I'm listening to Bishop Gene Robinson on Fresh Air.
Terry Gross asked him about how the church is changing. He pointed out how Jesus said "there are many more things I want to teach you, but you are not able to hear them now, so I will send to you the Holy Spirit." He said that full inclusion of women and GLBT people in the church is the Holy Spirit leading us to a fuller understanding of God's love. He said that in Jesus' day people might have said, OK Jesus this is all good, but you know, we really have to the draw the line with lepers...or with prostitutes. For countless generations various groups of people have been told that they are not loved by God. Jesus countered that, always, within the culture in which he lived. We are called to do the same.
I think that's so true. I feel such heartache, even pain, whenever the subject of Episcopalians in my part of the country comes up. Women cannot be ordained around here if they are Episcopalians. What evil rot.
He is planning a civil union ceremony this summer with his partner Mark. "I knew it was a mistake when the words came out of my mouth," he said, but while on C-SPAN he said "Well I always wanted to be a June bride." This raced around the world on the internet, and the reason it did, in Bishop Robinson's opinion, is because of misogyny. "I'm suppose to be privileged because I'm male, so to refer to myself with a feminine word such as 'bride' offends the patriarchal structure."
Two years after he was consecrated he wrote a letter to his congregants saying he was going into rehab for alcoholism. Felt that alcohol was becoming a "too-easy" crutch. Never interfered with his work life, but he kept drinking when he got home, to relax. But it increased. Decided to put himself in God's hands, and through the miracle of God's grace, now "I'm in a place two and-a-half years later where I rarely ever even think about alcohol. Such an astounding miracle. I had spent such energy worrying about it." He was concerned about making this public, but said that Scripture reminds us that God's work is done by people with clay feet, by people willing to be who they are, warts and all. Yet God does amazing things through them. "We're all flawed. I'm trying to be faithful. Trusting that God would make an Easter out of this Good Friday."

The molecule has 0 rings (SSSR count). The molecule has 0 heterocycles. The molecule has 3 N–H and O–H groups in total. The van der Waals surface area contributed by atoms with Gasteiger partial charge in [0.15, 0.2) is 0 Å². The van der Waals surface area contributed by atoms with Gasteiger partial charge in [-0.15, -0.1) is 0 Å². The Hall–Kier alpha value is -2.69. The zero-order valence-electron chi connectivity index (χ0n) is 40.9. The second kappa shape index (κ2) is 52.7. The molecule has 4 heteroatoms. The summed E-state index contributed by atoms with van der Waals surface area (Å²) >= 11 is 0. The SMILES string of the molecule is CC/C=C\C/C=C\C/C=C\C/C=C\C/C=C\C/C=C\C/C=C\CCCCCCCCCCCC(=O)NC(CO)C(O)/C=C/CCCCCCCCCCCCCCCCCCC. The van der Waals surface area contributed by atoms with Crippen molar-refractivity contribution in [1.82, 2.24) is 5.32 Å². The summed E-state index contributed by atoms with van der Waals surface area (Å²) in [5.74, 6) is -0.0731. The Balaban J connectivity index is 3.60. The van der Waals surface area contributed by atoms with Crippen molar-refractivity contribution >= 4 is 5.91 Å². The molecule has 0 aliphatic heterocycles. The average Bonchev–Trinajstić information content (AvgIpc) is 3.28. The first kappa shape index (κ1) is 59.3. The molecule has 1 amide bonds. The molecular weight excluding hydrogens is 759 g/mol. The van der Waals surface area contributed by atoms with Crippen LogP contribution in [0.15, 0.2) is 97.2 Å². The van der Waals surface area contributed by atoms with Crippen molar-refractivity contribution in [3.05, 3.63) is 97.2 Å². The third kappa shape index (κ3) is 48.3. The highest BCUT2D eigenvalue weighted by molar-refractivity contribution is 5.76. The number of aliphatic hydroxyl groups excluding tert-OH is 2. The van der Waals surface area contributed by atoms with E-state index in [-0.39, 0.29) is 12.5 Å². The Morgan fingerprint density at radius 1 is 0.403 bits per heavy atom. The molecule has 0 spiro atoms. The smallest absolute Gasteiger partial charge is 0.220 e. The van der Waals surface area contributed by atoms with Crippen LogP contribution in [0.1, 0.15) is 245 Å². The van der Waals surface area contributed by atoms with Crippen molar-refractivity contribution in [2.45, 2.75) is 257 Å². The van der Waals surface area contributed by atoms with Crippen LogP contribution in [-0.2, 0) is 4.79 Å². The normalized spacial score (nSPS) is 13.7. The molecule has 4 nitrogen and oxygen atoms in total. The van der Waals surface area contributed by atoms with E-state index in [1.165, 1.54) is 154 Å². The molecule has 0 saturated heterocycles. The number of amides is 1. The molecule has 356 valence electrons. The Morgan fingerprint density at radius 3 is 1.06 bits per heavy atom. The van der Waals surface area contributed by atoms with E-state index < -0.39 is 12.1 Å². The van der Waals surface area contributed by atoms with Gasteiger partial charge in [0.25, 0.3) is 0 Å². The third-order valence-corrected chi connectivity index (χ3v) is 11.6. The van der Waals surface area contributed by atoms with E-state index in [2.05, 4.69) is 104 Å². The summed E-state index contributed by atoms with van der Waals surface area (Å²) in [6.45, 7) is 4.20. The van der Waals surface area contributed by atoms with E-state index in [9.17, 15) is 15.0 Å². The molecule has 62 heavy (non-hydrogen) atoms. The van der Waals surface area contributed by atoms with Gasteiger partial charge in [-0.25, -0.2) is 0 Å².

How do handle the stress now? "I use to bring work home and do it with a glass of wine. I don't work at home much anymore. Mark and I both love to garden. I bought a bike the other day. And of course my prayer life. The older I get, the fewer words I use in my prayer life. I sit quietly, close my eyes, and I let God love me. My spiritual director suggested that I think of it as light or warmth flowing over me, letting God's love ooze over me like warm butter. Feel God loving me. I find that brings me such peace and joy and reassurance and confidence, and literally in this storm I'm in, it brings me back to the center where God is, where I remember who I am and Whose I am.
How beautiful. To just stop. Stop. Stop. And let myself FEEL God's love.
What do you do now with the anger you might be feeling? Well, I'm very grateful to have my partner and others who know and love me and with whom I can give voice to those initial feelings--I can say to them the anger I'd never say to other people. Plus I really do believe what I say, which is that I can't write anyone off, that God loves all my enemies as much as God loves me. And God sees something in that person worth loving, so I should try to see something worth loving, too. I know I sound kind of Pollyanna, but I really do believe what I'm saying.
Pretty amazing coming from someone who has to wear a bulletproof vest and have security whenever he attends big functions. Wow.